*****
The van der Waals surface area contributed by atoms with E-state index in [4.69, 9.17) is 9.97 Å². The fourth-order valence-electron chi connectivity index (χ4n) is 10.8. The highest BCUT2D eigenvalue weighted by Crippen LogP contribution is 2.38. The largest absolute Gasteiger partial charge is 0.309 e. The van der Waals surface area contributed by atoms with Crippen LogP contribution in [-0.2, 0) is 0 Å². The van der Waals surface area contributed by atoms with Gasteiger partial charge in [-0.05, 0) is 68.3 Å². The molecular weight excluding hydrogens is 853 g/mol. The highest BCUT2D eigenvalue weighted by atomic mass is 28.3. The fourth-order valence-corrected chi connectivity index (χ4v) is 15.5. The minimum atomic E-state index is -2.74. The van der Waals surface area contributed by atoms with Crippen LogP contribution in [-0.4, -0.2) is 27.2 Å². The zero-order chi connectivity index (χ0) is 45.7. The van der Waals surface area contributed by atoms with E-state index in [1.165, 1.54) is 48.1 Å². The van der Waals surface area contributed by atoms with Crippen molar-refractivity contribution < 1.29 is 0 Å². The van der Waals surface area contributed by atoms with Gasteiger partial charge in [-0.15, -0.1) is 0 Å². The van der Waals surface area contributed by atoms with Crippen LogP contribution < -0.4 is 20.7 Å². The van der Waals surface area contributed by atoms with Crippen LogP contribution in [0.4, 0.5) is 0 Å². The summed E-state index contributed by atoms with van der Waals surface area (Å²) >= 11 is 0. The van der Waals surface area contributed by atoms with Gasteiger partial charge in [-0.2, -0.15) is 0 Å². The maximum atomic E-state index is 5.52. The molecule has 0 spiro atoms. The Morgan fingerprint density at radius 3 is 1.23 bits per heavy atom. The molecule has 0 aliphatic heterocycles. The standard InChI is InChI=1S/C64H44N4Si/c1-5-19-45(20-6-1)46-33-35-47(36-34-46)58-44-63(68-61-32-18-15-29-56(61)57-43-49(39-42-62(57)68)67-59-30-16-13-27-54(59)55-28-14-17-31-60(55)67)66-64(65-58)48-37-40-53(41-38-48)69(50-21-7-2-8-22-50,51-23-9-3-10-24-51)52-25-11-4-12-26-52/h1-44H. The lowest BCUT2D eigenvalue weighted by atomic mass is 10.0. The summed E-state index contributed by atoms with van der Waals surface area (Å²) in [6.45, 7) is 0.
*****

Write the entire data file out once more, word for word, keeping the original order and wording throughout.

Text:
The van der Waals surface area contributed by atoms with E-state index in [4.69, 9.17) is 9.97 Å². The fourth-order valence-electron chi connectivity index (χ4n) is 10.8. The highest BCUT2D eigenvalue weighted by Crippen LogP contribution is 2.38. The largest absolute Gasteiger partial charge is 0.309 e. The van der Waals surface area contributed by atoms with Crippen LogP contribution in [-0.2, 0) is 0 Å². The van der Waals surface area contributed by atoms with Gasteiger partial charge in [-0.05, 0) is 68.3 Å². The molecular weight excluding hydrogens is 853 g/mol. The highest BCUT2D eigenvalue weighted by atomic mass is 28.3. The fourth-order valence-corrected chi connectivity index (χ4v) is 15.5. The minimum atomic E-state index is -2.74. The van der Waals surface area contributed by atoms with Crippen LogP contribution in [-0.4, -0.2) is 27.2 Å². The zero-order chi connectivity index (χ0) is 45.7. The van der Waals surface area contributed by atoms with E-state index in [1.165, 1.54) is 48.1 Å². The van der Waals surface area contributed by atoms with Crippen molar-refractivity contribution < 1.29 is 0 Å². The van der Waals surface area contributed by atoms with Gasteiger partial charge in [-0.15, -0.1) is 0 Å². The van der Waals surface area contributed by atoms with Crippen LogP contribution < -0.4 is 20.7 Å². The van der Waals surface area contributed by atoms with Crippen LogP contribution in [0.4, 0.5) is 0 Å². The summed E-state index contributed by atoms with van der Waals surface area (Å²) >= 11 is 0. The van der Waals surface area contributed by atoms with Gasteiger partial charge in [-0.2, -0.15) is 0 Å². The maximum atomic E-state index is 5.52. The molecule has 0 spiro atoms. The Morgan fingerprint density at radius 3 is 1.23 bits per heavy atom. The molecule has 0 aliphatic heterocycles. The standard InChI is InChI=1S/C64H44N4Si/c1-5-19-45(20-6-1)46-33-35-47(36-34-46)58-44-63(68-61-32-18-15-29-56(61)57-43-49(39-42-62(57)68)67-59-30-16-13-27-54(59)55-28-14-17-31-60(55)67)66-64(65-58)48-37-40-53(41-38-48)69(50-21-7-2-8-22-50,51-23-9-3-10-24-51)52-25-11-4-12-26-52/h1-44H. The lowest BCUT2D eigenvalue weighted by atomic mass is 10.0. The summed E-state index contributed by atoms with van der Waals surface area (Å²) in [6.45, 7) is 0.